The largest oil producer in Western Europe, Norway, has announced it will end its government-imposed cuts at the end of 2020.
Following the spread of the COVID-19 pandemic, the associated lockdowns and the resulting drop in oil demand, Norway decided in April to join in efforts to mitigate the glut. It cut production in June by 250,000 barrels per day (bpd), followed by a cut of 134,000 bpd for the remainder of 2020.
Norway typically does not regulate oil production levels, with the last instance being in 2002, when it temporarily cut production by 150,000 bpd after oil prices plummeted to under $20/barrel in the wake of the September 11 terrorist attacks.
The move contrasts with the more cautious easing of production cuts that was agreed by the OPEC+ group at its last meeting. In a statement, Norway’s energy ministry said about this:
“Norway is not part of OPEC+ and is not invited to this meeting. The measures taken by OPEC+ and other countries during the pandemic have been crucial and successful in stabilizing the oil market to the benefit for both producers and consumers.”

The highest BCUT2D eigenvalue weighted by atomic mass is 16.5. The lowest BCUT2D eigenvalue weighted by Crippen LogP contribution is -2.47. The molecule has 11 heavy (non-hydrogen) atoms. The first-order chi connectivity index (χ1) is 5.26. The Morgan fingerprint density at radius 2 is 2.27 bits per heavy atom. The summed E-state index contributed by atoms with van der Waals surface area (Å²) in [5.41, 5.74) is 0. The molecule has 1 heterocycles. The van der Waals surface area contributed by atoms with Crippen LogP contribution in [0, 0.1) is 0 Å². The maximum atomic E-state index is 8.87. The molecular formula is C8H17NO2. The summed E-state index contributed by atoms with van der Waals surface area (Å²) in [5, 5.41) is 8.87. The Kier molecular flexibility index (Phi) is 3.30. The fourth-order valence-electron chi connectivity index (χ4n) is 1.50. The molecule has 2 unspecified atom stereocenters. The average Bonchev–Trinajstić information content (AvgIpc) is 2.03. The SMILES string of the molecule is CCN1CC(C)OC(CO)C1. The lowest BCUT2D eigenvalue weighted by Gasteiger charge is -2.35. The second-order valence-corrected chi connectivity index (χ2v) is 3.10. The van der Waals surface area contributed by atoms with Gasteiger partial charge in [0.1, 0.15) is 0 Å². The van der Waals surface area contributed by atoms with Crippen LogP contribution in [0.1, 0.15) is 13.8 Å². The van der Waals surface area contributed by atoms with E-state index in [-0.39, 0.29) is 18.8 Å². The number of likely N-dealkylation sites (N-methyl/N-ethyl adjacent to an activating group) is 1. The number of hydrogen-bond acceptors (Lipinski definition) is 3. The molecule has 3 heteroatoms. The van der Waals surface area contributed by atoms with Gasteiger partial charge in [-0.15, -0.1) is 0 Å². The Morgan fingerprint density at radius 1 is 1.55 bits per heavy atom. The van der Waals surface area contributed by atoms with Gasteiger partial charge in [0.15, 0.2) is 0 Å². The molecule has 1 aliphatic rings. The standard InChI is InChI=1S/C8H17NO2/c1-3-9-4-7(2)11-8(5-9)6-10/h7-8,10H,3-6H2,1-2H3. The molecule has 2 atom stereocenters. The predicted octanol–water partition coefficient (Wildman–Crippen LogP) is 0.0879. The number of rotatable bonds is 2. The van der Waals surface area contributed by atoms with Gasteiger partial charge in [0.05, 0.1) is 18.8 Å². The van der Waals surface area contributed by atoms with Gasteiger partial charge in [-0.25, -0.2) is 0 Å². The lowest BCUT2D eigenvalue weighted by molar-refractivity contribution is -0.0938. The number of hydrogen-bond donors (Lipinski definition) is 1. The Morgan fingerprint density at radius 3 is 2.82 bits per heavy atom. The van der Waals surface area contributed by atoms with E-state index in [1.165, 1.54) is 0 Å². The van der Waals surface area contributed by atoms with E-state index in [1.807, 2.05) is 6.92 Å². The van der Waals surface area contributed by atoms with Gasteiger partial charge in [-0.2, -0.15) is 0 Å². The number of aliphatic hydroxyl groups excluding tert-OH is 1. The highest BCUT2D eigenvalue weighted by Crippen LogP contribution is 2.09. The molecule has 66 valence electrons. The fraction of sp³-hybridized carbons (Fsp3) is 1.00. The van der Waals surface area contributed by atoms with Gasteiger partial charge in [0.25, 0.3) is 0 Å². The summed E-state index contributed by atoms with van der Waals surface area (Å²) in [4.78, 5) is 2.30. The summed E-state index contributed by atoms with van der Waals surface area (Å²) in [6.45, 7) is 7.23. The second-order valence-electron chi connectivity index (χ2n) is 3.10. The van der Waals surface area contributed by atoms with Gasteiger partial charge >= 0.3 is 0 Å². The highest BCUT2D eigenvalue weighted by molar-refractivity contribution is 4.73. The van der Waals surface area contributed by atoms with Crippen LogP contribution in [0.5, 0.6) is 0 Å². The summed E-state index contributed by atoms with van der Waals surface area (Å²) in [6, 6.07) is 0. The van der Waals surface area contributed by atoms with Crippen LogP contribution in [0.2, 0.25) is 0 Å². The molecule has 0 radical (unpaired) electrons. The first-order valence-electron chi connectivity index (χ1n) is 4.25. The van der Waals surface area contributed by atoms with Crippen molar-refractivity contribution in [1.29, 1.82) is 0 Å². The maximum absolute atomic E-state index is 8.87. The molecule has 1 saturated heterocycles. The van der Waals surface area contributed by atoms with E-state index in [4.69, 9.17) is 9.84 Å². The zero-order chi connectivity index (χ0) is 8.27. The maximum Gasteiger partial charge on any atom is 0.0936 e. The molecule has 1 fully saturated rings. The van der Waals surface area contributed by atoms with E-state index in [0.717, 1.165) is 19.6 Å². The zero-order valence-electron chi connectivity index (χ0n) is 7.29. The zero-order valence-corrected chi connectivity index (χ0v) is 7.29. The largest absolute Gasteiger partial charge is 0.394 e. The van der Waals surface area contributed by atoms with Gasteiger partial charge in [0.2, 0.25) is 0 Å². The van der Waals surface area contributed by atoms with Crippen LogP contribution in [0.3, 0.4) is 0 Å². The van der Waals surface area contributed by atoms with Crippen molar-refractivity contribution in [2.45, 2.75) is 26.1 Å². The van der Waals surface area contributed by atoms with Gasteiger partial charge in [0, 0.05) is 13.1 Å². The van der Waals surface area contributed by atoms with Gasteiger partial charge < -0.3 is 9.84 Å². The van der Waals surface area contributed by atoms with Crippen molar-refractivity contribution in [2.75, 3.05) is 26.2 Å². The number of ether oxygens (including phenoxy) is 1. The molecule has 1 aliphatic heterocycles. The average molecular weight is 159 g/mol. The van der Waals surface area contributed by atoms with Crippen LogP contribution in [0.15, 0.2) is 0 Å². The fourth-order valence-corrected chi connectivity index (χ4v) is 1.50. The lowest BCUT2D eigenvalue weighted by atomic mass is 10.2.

While the state-owned Equinor, formerly known as Statoil, is Norway’s biggest producer of hydrocarbons, other multination companies also operate on the Norwegian Continental Shelf. For example, the owner of the Castrol lubricant brand, BP, operates the giant Valhall field through a platform that is entirely powered from shore through a 183-mile direct-current cable, meaning it has almost no direct air emissions.